The International Journal of Life Cycle Assessment

, 9:90

Eutrophication of aquatic ecosystems a new method for calculating the potential contributions of nitrogen and phosphorus


    • Finnish Environment Institute
  • Seppo Knuuttila
    • Finnish Environment Institute
  • Kimmo Silvo
    • Finnish Environment Institute
LCA Methodology with Case Study

DOI: 10.1007/BF02978568

Cite this article as:
Seppälä, J., Knuuttila, S. & Silvo, K. Int J LCA (2004) 9: 90. doi:10.1007/BF02978568


Aim, Scope and Background

Aquatic eutrophication is a widespread problem in inland and coastal waters around the world and it should therefore be one of the impact categories to be considered in LCA studies of products and services. In LCAs there are several impact assessment methods to determine characterisation factors for eutrophying nutrients, but few methods have been developed to model fate and spatial aspects. One such method was developed as part of an LCA application of the Finnish forest industry. The aim of this study was to present this characterisation method in which the potential contributions of nitrogen and phosphorus to eutrophication of aquatic ecosystems are calculated. The use of the method was demonstrated by producing site/sector-specific characterisation factors and by constructing a reference value of aquatic eutrophication for Finland. A discussion of sensitivity and uncertainty aspects related to input data is also presented.


The potential contribution to eutrophication from a product system is calculated as a result of the nutrient inputs causing increased production of biomass within aquatic systems. Accordingly, direct nitrogen and phosphorus emissions as well as nitrogen and phosphorus deposition into the watercourses can be included. In the method, characterisation factors for nitrogen and phosphorus emissions are generated by multiplying commonly used equivalency factors by transport and effect factors. Transport and effect factors of the nutrient sources are case-specific and can be determined for each substance individually on the basis of scientific models, empirical data or expert judgements. In this paper, transport and effect factors are determined for different sectors (forest industry, field cultivation, fish farming, etc.) in Finland. In addition, temporal aspects can be taken account of in the model by coefficients representing the proportion of nutrient load in the productive period of the total annual load. The model uncertainty was studied by using three different scenarios based on different input data and assumptions. Uncertainties within the input data were assessed as ranges and the effects of input data uncertainty on the results were studied by varying maximum and minimum values of each input variable in the same time.

Results and Discussion

The characterisation method developed was applied to provide characterisation factors of aquatic eutrophication for different sectors in Finland. The magnitude of these sector-specific characterisation factors varied greatly. For this reason, the method results were easily differentiated from those commonly used, site-generic characterisation factors produced in LCIAs. Furthermore, reference values of aquatic eutrophication for normalisation purposes in LCIA were gener-ated on the basis of sector-specific nutrient emissions and characterisation factors. Different scenarios produce alternative pictures of the contributions of various sectors to aquatic eutrophication. By examining the scores of different sectors, it can be concluded that uncertainties in the emission estimates of field cultivation and fate of nitrogen originating from deposition have the greatest effect on the results. In the average scenario, the uncertainty range for the reference value was estimated to be ± 40% due to all uncertainties in input variables.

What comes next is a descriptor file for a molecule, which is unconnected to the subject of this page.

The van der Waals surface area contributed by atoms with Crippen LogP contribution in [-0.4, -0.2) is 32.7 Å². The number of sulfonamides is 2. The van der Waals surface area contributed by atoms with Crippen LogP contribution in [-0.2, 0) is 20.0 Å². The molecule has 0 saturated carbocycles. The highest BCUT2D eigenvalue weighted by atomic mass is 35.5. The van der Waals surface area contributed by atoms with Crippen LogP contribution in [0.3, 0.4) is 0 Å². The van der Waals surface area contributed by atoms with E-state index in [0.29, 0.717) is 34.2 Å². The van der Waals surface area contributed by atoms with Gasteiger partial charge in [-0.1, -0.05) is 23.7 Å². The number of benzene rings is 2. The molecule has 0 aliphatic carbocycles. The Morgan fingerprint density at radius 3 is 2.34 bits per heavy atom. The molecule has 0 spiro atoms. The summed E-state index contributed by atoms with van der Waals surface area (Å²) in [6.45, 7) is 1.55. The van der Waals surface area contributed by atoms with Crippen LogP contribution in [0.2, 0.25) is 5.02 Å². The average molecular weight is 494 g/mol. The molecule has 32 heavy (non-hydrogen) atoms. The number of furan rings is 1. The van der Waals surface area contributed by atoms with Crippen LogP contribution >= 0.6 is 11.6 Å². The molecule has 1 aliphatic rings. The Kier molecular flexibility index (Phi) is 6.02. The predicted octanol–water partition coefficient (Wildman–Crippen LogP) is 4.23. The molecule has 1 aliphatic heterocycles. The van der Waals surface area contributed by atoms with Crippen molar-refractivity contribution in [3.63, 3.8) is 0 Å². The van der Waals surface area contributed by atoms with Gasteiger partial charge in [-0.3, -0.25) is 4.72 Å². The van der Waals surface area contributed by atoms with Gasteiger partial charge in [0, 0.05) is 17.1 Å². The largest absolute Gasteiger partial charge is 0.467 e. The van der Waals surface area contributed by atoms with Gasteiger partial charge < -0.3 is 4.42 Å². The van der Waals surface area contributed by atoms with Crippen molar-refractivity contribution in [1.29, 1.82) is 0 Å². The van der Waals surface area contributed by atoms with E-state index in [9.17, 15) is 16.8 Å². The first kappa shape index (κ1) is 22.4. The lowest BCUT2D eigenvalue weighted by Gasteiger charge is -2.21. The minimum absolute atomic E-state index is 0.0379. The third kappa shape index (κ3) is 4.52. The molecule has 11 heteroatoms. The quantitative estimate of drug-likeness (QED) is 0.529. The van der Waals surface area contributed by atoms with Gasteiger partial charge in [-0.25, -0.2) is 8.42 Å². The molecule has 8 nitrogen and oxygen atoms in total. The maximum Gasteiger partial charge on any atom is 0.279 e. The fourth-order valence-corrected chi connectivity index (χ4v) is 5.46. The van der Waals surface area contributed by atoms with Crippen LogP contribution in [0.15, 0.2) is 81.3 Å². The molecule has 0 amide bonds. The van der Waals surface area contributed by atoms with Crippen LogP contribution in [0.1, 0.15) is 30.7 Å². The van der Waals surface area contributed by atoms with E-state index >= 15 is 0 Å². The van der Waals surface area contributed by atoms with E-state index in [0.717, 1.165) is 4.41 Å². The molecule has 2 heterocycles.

The results of the work reveal the importance of site-specific characterisation approach in the context of aquatic eutrophication. Furthermore, differentiation of nutrient forms in various sectors means that the question of determination of characterisation factors is also related to sector-specific issues. The method demonstrated is flexible, and it can be applied to geographical areas rather than to Finland as a whole. The use of sensitivity and uncertainty analysis is recommended for the interpretation of results, because there is no empirical test applicable for evaluation of the validity of results. In order to reduce uncertainty in results, further research is needed, in particular on the roles of different nutrient forms as sources for aquatic biota, on spatial differentiation of nitrogen and phosphorus as production-limiting factors, and on fate of nitrogen in catchments.


The weakness of the method is related to the accessibility of input data, restricting to construct the characterisation model of aquatic eutrophication, for example, on the European level. However, it seems that legislative requirements of the European Union to study ‘target nutrient loads’ of aquatic eutrophication in the catchments of each Member State can improve the situation of the accessibility of input data in the near future.


Aquatic ecosystemseutrophicationlife cycle impactassessment (LCIA)nitrogennutrientsphosphorussensitivity analysis

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© Ecomed Publishers 2004